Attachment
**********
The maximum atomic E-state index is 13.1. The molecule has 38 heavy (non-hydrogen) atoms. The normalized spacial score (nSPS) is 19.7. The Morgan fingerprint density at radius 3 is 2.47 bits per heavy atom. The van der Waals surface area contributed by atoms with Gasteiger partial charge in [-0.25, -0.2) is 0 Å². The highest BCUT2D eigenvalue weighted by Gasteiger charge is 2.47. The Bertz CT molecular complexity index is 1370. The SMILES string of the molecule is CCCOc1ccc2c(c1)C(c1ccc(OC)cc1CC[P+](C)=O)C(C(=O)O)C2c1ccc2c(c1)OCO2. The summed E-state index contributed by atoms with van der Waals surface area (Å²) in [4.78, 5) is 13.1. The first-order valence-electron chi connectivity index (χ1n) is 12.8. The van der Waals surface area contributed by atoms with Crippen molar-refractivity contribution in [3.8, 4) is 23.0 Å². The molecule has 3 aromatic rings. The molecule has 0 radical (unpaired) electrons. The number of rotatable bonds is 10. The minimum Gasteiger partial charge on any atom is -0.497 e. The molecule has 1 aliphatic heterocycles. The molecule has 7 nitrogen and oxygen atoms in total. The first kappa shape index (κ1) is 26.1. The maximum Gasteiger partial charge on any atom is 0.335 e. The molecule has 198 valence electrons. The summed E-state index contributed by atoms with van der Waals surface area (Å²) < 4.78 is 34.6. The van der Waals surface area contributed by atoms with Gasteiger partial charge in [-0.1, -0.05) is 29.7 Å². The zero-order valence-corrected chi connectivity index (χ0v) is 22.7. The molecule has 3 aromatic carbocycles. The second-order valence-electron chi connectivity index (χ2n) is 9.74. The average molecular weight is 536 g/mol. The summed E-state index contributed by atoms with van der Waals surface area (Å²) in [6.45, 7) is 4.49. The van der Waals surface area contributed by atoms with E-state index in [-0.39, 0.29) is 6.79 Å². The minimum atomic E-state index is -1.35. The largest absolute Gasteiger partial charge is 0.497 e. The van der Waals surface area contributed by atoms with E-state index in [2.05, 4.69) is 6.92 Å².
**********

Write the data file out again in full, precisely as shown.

The maximum atomic E-state index is 13.1. The molecule has 38 heavy (non-hydrogen) atoms. The normalized spacial score (nSPS) is 19.7. The Morgan fingerprint density at radius 3 is 2.47 bits per heavy atom. The van der Waals surface area contributed by atoms with Gasteiger partial charge in [-0.25, -0.2) is 0 Å². The highest BCUT2D eigenvalue weighted by Gasteiger charge is 2.47. The Bertz CT molecular complexity index is 1370. The SMILES string of the molecule is CCCOc1ccc2c(c1)C(c1ccc(OC)cc1CC[P+](C)=O)C(C(=O)O)C2c1ccc2c(c1)OCO2. The summed E-state index contributed by atoms with van der Waals surface area (Å²) in [4.78, 5) is 13.1. The first-order valence-electron chi connectivity index (χ1n) is 12.8. The van der Waals surface area contributed by atoms with Crippen molar-refractivity contribution in [3.8, 4) is 23.0 Å². The molecule has 3 aromatic rings. The molecule has 0 radical (unpaired) electrons. The number of rotatable bonds is 10. The minimum Gasteiger partial charge on any atom is -0.497 e. The molecule has 1 aliphatic heterocycles. The molecule has 7 nitrogen and oxygen atoms in total. The first kappa shape index (κ1) is 26.1. The maximum Gasteiger partial charge on any atom is 0.335 e. The molecule has 198 valence electrons. The summed E-state index contributed by atoms with van der Waals surface area (Å²) < 4.78 is 34.6. The van der Waals surface area contributed by atoms with Gasteiger partial charge in [-0.1, -0.05) is 29.7 Å². The zero-order valence-corrected chi connectivity index (χ0v) is 22.7. The molecule has 3 aromatic carbocycles. The second-order valence-electron chi connectivity index (χ2n) is 9.74. The average molecular weight is 536 g/mol. The summed E-state index contributed by atoms with van der Waals surface area (Å²) in [6.45, 7) is 4.49. The van der Waals surface area contributed by atoms with E-state index in [-0.39, 0.29) is 6.79 Å². The minimum atomic E-state index is -1.35. The largest absolute Gasteiger partial charge is 0.497 e. The van der Waals surface area contributed by atoms with E-state index in [2.05, 4.69) is 6.92 Å².